Department of Anthropology and Development Studies
The Department of Anthropology and Development Studies is concerned with issues of social and cultural difference, inequality, vulnerability, risk, exclusion and social justice.
The study of Anthropology is concerned with fostering a better understanding social and cultural difference. Development Studies, as well as Peace and Conflict Studies, have emerged out of a concern to examine why some countries are less socially and economically developed than others or suffer from protracted periods of conflict and instability.
The Department of Anthropology and Development Studies offer a range of programs, including a Bachelor of International Development, Bachelor of Peace and Conflict Studies, as well as majors in Anthropology and International Development, as well as postgraduate and honours degree options.
Anthropology can be studied as a major, minor, or individual elective course.
International Development can be studied as an undergraduate degree, a major, minor or individual elective course.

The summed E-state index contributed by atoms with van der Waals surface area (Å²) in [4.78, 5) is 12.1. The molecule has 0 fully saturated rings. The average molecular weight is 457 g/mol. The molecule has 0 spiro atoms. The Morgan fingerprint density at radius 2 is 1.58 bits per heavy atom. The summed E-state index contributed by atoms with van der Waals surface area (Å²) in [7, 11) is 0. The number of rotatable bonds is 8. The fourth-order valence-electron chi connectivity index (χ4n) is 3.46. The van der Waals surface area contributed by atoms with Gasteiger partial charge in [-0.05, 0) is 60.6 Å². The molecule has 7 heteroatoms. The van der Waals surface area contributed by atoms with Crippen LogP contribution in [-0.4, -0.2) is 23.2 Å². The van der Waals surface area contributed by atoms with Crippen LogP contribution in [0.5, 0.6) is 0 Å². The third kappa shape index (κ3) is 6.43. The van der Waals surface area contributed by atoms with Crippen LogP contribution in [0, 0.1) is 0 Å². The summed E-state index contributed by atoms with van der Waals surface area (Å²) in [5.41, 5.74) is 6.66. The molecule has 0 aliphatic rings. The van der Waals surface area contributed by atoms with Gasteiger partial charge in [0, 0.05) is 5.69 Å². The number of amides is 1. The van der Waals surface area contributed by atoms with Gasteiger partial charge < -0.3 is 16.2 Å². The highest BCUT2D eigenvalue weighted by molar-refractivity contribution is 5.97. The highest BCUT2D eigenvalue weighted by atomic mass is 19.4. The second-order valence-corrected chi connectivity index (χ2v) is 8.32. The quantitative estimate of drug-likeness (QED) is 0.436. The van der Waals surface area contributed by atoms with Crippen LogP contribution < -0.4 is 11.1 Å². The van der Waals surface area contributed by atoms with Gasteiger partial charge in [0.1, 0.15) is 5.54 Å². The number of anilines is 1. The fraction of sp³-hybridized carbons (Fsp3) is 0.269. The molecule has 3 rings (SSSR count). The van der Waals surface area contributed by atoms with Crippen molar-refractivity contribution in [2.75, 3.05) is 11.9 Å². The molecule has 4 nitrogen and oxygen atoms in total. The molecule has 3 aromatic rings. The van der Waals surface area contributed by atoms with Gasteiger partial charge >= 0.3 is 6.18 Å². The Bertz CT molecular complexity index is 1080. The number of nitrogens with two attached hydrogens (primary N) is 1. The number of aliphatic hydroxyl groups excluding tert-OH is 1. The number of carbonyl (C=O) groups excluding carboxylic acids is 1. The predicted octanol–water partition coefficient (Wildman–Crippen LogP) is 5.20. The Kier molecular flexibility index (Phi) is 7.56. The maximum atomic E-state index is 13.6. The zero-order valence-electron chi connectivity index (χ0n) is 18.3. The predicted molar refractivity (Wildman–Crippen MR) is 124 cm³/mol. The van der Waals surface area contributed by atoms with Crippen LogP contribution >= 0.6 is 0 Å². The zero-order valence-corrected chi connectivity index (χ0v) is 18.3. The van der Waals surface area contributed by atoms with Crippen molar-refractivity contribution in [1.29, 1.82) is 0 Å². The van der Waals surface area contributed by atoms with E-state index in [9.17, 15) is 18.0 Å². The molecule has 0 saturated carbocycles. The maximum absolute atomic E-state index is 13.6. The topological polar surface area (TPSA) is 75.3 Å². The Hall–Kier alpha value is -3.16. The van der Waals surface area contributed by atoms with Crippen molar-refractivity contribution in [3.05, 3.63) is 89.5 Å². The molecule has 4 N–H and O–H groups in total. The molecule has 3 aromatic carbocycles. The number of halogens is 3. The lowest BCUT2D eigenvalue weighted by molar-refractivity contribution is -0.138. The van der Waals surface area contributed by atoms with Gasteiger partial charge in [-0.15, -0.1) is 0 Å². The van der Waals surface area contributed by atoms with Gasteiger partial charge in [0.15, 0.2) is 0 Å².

Peace and Conflict Studies can be studies as an undergraduate degree or individual elective course.
The Department of Anthropology and Development Studies work across a range of themes of relevance to our concern for highlighting social and cultural difference, as well as aspects of inequality, vulnerability and risk.
We are actively engaged in teaching and research that promotes greater understanding of the complex social and cultural worlds in which we engage.
Our research has been undertaken in a wide range of countries, including: Australia, Afghanistan, Bangladesh, China, Ethiopia, Fiji, India, Indonesia, Malawi, Nepal, Pakistan, Papua New Guinea, Rwanda, Samoa, Solomon Islands, South Africa, Sri Lanka, Tonga, Uganda, Vanuatu and Vietnam. We work with a wide range of national and international organisations, including: AusAID/DFAT, Australian Civil-Military Centre, Cardno Emerging Markets, Coffey International, European Union, Mott MacDonald, MTV EXIT, Nike Foundation, OECD, South Australian Government, UK Department for International Development, UNDP, UNESCO, UNICEF, UNRISD, World Bank.